The year was 2006. I was a few weeks away from my high school graduation, sitting around the dinner table, and talking with my family about my father's upcoming business trip to Thailand.
"You should bring me with you!", I casually joked. It was one of those lame jokes that everyone seems to tell now and then, like when someone says "pack me in your suitcase!" or "did you bring that coffee for me?!". The answer is typically an eye roll, or a fake laugh and a cold "no". I don't remember what my father said, but surprisingly, I wasn't dismissed out of hand.
A few days later, my father came back and said, "alright, you're going to Thailand." I was shocked! It ends up, he spoke to his company about making concessions on the cost of accommodations on this business trip; by doing so, the company agreed to pay for my ticket. The company actually paid less overall, my father got a travel companion, and I got to travel out of North America for the first time in my life! It was an ever rare "win-win-win". The next two weeks were spent frantically purchasing clothes, traveling to the local Federal Building to rush order a passport, and, oh yeah, finishing high school! Eventually, it was time to depart.
The journey to Thailand actually began, of all places, at Disneyland. I stayed up all-night celebrating at my Disneyland Grad Nite. From there, I was onto one bus home, another bus to LAX, a long flight to Japan, and one more flight across China. Nearly 20 hours later, I landed in Bangkok. It was 10pm and I had napped only minimally throughout the entire journey.
I recall taking a taxi to our hotel and pushing sleepily into our room. In no time at all, my head hit the pillow and I was out.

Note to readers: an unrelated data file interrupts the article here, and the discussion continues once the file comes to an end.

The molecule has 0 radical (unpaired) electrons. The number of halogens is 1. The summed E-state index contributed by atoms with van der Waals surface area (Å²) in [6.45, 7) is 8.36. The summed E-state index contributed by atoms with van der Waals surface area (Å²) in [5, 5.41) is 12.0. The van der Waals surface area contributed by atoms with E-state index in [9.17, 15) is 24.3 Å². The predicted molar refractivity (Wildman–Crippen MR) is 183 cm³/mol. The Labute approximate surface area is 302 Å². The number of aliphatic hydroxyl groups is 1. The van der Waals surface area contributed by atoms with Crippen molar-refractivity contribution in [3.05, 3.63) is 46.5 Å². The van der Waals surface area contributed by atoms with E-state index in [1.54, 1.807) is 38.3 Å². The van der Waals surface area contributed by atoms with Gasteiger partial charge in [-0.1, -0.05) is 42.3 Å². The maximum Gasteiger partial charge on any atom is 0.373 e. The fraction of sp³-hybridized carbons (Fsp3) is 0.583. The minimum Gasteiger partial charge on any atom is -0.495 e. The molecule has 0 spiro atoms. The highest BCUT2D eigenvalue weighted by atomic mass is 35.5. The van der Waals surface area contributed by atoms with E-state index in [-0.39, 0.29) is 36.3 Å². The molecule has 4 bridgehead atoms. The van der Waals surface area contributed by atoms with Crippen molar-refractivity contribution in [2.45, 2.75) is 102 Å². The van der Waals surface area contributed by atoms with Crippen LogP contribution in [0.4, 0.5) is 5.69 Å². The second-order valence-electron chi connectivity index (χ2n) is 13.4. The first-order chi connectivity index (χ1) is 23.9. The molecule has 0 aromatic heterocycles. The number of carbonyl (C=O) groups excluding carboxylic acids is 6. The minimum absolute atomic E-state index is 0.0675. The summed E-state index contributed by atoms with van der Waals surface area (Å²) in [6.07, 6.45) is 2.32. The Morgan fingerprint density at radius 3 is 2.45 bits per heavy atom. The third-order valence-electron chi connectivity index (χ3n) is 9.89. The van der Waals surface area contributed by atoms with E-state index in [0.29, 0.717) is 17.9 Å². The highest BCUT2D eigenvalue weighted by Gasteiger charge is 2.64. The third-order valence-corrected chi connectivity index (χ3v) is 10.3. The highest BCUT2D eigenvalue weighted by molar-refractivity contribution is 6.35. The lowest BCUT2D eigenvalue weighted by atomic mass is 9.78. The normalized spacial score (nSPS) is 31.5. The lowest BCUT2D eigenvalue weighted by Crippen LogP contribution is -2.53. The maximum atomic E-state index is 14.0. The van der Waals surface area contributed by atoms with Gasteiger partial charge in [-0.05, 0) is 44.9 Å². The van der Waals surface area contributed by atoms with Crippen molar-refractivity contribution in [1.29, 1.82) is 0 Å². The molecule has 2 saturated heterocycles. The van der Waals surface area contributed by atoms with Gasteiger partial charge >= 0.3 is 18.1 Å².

The next morning, I awoke without jet lag. My 36 hour-trial to stay awake paid off with a flawless night of sleep and plenty of energy to boot. My dad and I were at a hotel down the main strip from the airport. We chose to start our first day with a trip to the local market. We walked around, grabbed some refreshments, and took in the sights.
On the way back from the market, we opted to skip another boring, fully-enclosed taxi and instead take a tuk tuk, more clinically known as an auto-rickshaw. A tuk tuk, named for noise it makes as it sputters down the road, is like a motorcycle with a two-wide backseat and roof. Sitting perched to the right of the vehicle with a clear view of the road ahead was both freeing and terrifying, like riding in the Millennium Falcon cockpit with the windows rolled down.
I do believe we tipped extra to grab photos in the driver's seat.
This trip was formally a business trip for my dad so most of the time he spent it doing, well, business! While he was gone, I occupied my time by lounging around the hotel, surfing the primitive-2006 internet, or taking day tours around Bangkok. However, on one such day I was actually able to join my father and tour the factory he was working at.
If you ask me, I think I made the clean-room cover-all, bonnet, and booties look rather sexy.
On another day, I was fortunate enough to travel a few miles out of town to a theme park called Dream World. The wife of my father's co-worker offered to take me to the park, so I could get out of the hotel. I could tell that she was unimpressed and confused by why a young man would want to go to a place clearly intended, in her mind, for children. Wearing my signature high-tops, cargo shorts, and my best double-layered theme park t-shirts, I made my way to the park in their car. Damn high school was a weird time for me.